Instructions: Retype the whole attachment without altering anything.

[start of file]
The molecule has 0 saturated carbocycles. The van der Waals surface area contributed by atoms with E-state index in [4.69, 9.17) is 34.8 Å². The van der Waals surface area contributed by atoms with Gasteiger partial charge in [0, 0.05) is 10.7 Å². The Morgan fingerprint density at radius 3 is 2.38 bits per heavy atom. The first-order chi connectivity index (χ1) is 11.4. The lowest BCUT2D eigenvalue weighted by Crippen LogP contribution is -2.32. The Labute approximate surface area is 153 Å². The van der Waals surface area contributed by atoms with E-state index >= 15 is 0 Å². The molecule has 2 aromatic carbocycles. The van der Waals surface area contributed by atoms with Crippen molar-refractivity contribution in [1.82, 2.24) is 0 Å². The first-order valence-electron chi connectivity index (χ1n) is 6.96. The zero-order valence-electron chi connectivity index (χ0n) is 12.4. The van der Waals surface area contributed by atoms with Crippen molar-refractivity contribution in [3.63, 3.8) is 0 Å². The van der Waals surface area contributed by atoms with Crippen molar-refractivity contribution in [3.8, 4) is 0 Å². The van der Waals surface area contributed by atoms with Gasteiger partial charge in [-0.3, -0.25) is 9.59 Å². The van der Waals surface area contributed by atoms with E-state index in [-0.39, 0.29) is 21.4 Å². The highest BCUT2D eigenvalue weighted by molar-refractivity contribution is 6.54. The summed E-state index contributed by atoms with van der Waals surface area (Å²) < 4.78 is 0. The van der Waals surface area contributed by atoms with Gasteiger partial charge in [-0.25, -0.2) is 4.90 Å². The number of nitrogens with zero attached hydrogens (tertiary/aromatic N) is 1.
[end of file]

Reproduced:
The molecule has 0 saturated carbocycles. The van der Waals surface area contributed by atoms with E-state index in [4.69, 9.17) is 34.8 Å². The van der Waals surface area contributed by atoms with Gasteiger partial charge in [0, 0.05) is 10.7 Å². The Morgan fingerprint density at radius 3 is 2.38 bits per heavy atom. The first-order chi connectivity index (χ1) is 11.4. The lowest BCUT2D eigenvalue weighted by Crippen LogP contribution is -2.32. The Labute approximate surface area is 153 Å². The van der Waals surface area contributed by atoms with E-state index >= 15 is 0 Å². The molecule has 2 aromatic carbocycles. The van der Waals surface area contributed by atoms with Crippen molar-refractivity contribution in [1.82, 2.24) is 0 Å². The first-order valence-electron chi connectivity index (χ1n) is 6.96. The zero-order valence-electron chi connectivity index (χ0n) is 12.4. The van der Waals surface area contributed by atoms with Crippen molar-refractivity contribution in [3.63, 3.8) is 0 Å². The van der Waals surface area contributed by atoms with Crippen molar-refractivity contribution in [3.8, 4) is 0 Å². The van der Waals surface area contributed by atoms with Gasteiger partial charge in [-0.3, -0.25) is 9.59 Å². The van der Waals surface area contributed by atoms with E-state index in [-0.39, 0.29) is 21.4 Å². The highest BCUT2D eigenvalue weighted by molar-refractivity contribution is 6.54. The summed E-state index contributed by atoms with van der Waals surface area (Å²) < 4.78 is 0. The van der Waals surface area contributed by atoms with Gasteiger partial charge in [-0.25, -0.2) is 4.90 Å². The number of nitrogens with zero attached hydrogens (tertiary/aromatic N) is 1.